COLUMBIA- Mid-America Missouri Black Sheep Harley Davidson for Christ performed bike blessings on Sunday to wish safety over riders and their bikes.
The group "Black Sheep: Harley-Davidsons for Christ was born out of a burden and vision to take the Gospel where it was not well known," according to its website.
Currently, the Black Sheep have 60 chapters in 38 different states. Missouri has four chapters throughout the state serving Crane, Spokane, Joplin and mid-Missouri.
Eric Denton, president of Mid-America Missouri Black Sheep, said he's ridden a bike for 16 years
"There is a feeling of freedom to it," Denton said. "As far as getting involved in Black Sheep, I was looking for something other than just going out and spinning around on my motorcycle."
Denton and other members of the Black Sheep chapter welcomed riders to a prayer as well as individually prayed over riders bikes.
Dale York is a ride captain for the Patriot Guard Riders, who ride to support the veterans in this country. After years of being unable to make it to the blessing event, York was finally able to get his bike blessed on Sunday.
"It feels great. It makes you feel that you got someone else riding with you," said York.
Many bikers were aware of the blessing event happening Sunday, but even some of the Harley Davidson customers who just happened to be at the store had a chance to get their bikes blessed.
"Different riders have different reasons for wanting their bikes blessed. We don't ever ask the reason, but they come up and they ask us, 'Hey man, can you bless my bike for me?' We don't turn anybody down," Denton said.
Bike blessings are not unique just to the Black Sheep. There are multiple organizations that do similar blessings. However, one common prayer is asking for the safety of the riders and their bikes.
The COVID-19 pandemic hit bikers hard just like many others. However, as the country slowly starts to re-open, bikers are looking to get back to their normal lives like everyone else.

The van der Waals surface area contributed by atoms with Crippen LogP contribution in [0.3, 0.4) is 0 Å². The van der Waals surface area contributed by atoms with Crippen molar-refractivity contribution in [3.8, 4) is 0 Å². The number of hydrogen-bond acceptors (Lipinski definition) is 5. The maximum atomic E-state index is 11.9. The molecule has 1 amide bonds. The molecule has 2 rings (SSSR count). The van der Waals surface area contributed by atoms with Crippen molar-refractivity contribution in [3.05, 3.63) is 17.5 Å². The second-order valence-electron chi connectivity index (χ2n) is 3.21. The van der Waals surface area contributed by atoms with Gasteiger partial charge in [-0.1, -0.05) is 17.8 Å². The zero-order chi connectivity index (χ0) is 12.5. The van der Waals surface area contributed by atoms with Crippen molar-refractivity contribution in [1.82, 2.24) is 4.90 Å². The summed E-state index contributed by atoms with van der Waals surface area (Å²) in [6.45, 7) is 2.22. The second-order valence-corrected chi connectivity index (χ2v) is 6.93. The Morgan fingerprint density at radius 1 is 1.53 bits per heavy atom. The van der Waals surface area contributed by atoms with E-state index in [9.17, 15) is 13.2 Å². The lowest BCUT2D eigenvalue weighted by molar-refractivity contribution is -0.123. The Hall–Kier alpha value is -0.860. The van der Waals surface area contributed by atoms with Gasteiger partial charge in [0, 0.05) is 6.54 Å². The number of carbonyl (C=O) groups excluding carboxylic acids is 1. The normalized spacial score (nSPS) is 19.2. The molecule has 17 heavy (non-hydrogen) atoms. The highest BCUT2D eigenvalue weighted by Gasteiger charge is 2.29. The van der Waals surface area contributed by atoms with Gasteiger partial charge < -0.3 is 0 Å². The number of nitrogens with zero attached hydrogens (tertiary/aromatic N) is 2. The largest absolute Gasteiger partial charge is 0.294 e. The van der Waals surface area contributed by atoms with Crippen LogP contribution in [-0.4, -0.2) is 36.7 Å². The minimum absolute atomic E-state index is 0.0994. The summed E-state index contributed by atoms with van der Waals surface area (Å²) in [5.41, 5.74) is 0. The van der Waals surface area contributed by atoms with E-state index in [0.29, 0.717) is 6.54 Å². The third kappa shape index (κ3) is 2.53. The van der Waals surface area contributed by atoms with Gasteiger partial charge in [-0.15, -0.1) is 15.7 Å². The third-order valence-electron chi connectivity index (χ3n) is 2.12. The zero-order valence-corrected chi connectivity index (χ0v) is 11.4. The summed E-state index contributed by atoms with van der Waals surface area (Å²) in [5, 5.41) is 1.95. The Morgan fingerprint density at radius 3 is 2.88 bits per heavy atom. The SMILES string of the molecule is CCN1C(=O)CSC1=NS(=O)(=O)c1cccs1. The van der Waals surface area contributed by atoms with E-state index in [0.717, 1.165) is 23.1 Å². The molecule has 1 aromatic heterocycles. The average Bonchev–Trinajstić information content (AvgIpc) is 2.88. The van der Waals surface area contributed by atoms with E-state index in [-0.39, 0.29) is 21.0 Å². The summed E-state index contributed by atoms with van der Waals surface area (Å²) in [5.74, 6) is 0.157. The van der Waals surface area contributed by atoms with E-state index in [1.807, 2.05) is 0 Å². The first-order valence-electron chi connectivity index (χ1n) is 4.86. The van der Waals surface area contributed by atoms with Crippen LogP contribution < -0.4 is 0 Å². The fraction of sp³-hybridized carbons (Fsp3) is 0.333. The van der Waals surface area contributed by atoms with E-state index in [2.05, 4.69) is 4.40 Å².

"Our world crashed just like everybody else's. Different events we do around here, they just didn't happen," said Denton.
With events not happening, bikers can't show people the charitable work most of them put in to their communities. Denton said there are negative attitudes towards bikers before people even get the chance to see the amazing work they do.
"Not everybody that rides a motorcycle is evil," Denton said. "We all have families. We all have jobs. Some people like riding horses, we like riding motorcycles."
"You've got good people and bad people in anything you do. It doesn't make any difference just riding a bicycle, motorcycle or a car," York said.
According to the National Highway Traffic Safety Administration, "an estimated 80% of reported motorcycle crashes result in injury or death."
On Sunday, there was a group of bikers riding together to a funeral for one of their fellow riders. The dangers of riding a motorcycle continue to grow, which has more people wanting their bikes blessed.
"They're wanting an extra shield of protection is what it is," Denton said. "It's comfort in the mind and ease in the mind to just know that there's somebody that's above me watching out for me."
While Sunday's bike blessing was smaller than it's been in the past, the Bikers for Christ will be holding a much bigger blessing event later in May. That's when members of the Mid-America Missouri Black Sheep will be getting their bikes blessed before riding season.